For details about my work have a look at my website,

I am currently working on large prints combining water based woodblock techniques with oil based linocut: nothing if not a challenge! I'm also doing some teaching and go back to school myself in the spring to qualify as an adult education tutor

Sunday, 19 April 2009

Collateral Damage

I'm pleased to report dramatic progress on the studio: as I type my husband and my long suffering brother-in-law, Simon, are up ladders nailing on roofing felt. I missed the studio 'raising' as I was out at work, leaving the two of them to lift and connect the walls alone without any help from Amish farmers or even a young Harrison Ford. I'm frankly glad I missed it: we built a big shed along similar lines a few years ago and I have never come quite so close to being squashed flat. It was also the only time I have ever enjoyed whiskey and it was too high a price to pay for the pleasure. Quite why Simon is willing to give up comfortable weekends in town to come out to the country for the sort of activities forced on intellectuals by Chairman Mao is beyond me, but I'm dead grateful that he does it.

One casualty I am sad to report has been my padded lumberjack shirt. After seeing me through many dawns at the enamel factory (the place has no heating and it takes a while for the furnaces and drying sheds to warm things up) I'm afraid I have ruined it. Concrete, unlike my lovely enamel, doesn't wash off and I've sort of pebble dashed the front. I realised I'd gone too far when I wore it to the builders merchants to buy roofing felt and a kilo of flat head nails and the other builders looked like they thought I could have made more of an effort.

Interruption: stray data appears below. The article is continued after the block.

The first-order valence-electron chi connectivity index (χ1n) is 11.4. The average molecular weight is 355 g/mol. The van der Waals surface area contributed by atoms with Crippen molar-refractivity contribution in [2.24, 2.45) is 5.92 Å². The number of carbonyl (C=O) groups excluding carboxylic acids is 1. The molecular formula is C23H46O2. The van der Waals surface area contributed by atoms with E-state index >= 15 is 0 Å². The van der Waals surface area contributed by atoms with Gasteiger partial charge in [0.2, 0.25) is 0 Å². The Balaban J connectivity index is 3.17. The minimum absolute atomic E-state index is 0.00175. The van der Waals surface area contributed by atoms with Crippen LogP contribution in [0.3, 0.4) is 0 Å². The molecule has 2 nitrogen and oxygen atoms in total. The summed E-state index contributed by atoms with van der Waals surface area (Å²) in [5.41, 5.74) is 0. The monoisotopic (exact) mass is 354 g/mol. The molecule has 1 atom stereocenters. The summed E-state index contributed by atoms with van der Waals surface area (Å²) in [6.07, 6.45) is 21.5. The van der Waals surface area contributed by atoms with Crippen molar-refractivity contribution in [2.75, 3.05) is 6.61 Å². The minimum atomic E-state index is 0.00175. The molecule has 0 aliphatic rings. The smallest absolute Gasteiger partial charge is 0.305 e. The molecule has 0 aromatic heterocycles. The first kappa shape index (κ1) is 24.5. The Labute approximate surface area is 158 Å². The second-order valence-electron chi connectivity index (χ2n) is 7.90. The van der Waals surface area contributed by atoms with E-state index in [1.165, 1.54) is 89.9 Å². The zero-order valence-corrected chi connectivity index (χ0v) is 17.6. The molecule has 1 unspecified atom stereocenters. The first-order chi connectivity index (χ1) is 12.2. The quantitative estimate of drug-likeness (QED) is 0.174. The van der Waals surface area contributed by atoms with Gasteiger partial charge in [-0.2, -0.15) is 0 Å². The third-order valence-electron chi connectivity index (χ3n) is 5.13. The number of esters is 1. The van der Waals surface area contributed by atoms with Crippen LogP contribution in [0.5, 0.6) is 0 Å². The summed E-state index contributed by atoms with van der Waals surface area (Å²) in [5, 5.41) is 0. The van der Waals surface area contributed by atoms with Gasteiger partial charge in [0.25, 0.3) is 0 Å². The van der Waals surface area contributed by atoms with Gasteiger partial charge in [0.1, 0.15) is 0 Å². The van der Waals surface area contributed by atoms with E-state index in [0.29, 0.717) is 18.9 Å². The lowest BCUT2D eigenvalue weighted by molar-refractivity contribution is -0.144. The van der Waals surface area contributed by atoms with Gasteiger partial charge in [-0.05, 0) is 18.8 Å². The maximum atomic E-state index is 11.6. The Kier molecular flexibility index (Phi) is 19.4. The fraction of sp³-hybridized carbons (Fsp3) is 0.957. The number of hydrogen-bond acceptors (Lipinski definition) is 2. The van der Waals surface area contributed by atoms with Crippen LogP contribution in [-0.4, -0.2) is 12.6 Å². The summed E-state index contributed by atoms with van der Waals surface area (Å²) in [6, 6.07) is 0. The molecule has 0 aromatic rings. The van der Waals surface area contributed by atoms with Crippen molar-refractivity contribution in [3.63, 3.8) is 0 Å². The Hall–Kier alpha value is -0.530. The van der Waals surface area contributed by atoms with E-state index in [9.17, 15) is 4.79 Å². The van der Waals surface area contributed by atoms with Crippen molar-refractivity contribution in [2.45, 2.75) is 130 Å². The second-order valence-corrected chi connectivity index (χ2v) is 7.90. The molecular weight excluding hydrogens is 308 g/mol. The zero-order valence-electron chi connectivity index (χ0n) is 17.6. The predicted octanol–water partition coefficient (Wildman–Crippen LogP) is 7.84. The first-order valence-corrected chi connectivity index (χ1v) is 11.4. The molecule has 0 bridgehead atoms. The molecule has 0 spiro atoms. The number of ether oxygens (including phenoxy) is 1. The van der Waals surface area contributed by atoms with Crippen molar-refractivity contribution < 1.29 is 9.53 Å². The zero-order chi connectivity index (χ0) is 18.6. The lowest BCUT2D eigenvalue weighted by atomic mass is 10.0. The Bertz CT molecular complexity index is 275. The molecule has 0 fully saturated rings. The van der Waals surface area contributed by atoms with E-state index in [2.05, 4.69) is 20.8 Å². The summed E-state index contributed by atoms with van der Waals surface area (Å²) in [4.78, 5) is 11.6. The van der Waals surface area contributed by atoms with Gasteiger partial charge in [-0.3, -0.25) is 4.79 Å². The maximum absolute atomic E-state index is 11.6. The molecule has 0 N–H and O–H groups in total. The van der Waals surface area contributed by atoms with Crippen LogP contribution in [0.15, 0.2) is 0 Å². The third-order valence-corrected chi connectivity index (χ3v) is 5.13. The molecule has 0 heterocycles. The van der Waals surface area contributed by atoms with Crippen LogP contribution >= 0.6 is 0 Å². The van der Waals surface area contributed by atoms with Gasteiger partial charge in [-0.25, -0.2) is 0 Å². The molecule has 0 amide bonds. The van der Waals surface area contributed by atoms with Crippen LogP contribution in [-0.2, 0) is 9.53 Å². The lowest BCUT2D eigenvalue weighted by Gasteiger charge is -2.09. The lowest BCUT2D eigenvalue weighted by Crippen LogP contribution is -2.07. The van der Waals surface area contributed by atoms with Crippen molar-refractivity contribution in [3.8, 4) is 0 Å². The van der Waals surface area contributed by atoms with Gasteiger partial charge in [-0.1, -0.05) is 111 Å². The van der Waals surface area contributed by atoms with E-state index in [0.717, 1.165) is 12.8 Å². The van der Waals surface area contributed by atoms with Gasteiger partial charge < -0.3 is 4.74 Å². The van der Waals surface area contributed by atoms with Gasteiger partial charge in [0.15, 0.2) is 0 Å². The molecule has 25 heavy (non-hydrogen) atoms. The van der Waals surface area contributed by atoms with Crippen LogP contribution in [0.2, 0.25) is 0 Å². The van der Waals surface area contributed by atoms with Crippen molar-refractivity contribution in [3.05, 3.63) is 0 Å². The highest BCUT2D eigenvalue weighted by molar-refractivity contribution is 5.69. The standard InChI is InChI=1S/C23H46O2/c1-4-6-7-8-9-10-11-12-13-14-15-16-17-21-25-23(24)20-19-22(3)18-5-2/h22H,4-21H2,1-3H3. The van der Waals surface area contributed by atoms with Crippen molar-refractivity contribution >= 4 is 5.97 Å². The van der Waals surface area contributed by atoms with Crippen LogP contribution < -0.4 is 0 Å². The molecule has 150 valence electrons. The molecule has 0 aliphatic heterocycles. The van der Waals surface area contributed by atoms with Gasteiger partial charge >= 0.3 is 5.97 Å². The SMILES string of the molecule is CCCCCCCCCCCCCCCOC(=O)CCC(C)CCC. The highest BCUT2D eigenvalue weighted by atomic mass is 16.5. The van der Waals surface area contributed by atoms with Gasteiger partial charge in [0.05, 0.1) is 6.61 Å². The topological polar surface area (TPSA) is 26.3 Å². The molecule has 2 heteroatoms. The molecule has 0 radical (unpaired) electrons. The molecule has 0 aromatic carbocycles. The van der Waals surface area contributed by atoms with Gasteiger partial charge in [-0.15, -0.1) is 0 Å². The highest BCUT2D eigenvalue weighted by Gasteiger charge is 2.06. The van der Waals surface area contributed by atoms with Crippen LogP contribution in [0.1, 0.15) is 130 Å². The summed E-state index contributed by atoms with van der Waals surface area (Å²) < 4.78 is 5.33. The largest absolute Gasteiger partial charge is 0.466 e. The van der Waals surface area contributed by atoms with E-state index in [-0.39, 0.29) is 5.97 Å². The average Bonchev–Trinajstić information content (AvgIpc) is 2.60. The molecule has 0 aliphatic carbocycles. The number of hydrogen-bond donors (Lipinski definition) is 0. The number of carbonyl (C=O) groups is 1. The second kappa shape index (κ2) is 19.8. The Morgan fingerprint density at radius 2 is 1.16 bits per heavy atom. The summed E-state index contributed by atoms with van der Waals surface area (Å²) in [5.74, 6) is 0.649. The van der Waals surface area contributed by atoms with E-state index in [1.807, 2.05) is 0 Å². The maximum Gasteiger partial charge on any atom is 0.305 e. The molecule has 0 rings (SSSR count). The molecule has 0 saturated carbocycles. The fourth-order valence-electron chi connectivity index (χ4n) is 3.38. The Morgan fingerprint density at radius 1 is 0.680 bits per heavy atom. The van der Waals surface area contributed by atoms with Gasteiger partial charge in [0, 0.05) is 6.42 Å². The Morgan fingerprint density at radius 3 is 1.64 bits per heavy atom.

Later this week we are having a launch for the enamels. They are looking just great now that Shouty Derek has finished installation. I hope he will forgive me for the nickname. He is a lovely guy and has overseen the building end of the project with great skill and care, but obviously spends his days competing vocally with pneumatic drills and heavy plant machinery. When it comes to volume and force of opinion, my money's on him. You can see the fruits of his labours on my website and if you look at the last picture up you can also see me wearing my lumberjack shirt for the final time complete with concrete.

Saturday, 11 April 2009

The Long Good Friday

We’ve started to build me a new studio, though at the moment Ben is insisting on referring to it as a shed. The purpose of this is to house my new and bigger printing press and also to give me a warmer, drier place for my papers and inks.

Easter is our traditional time for large and difficult outdoor projects and it is also traditional that the weather should be as vile as possible. Appropriately we spent yesterday and this morning in miserable drizzle enlivened by bouts of heavy downpour. The studio will be at the bottom of our garden and on a patch of ground that slopes away fairly steeply. This means that the base frame is on the ground at one corner and the rest of it, like the fairground rides of my youth, is balanced level on bits of plank and shims. To my eye it looks totally off kilter, though the spirit levels tell it differently. Either way it’s a done deal as we have just finished filling the shuttering with concrete where the press will stand.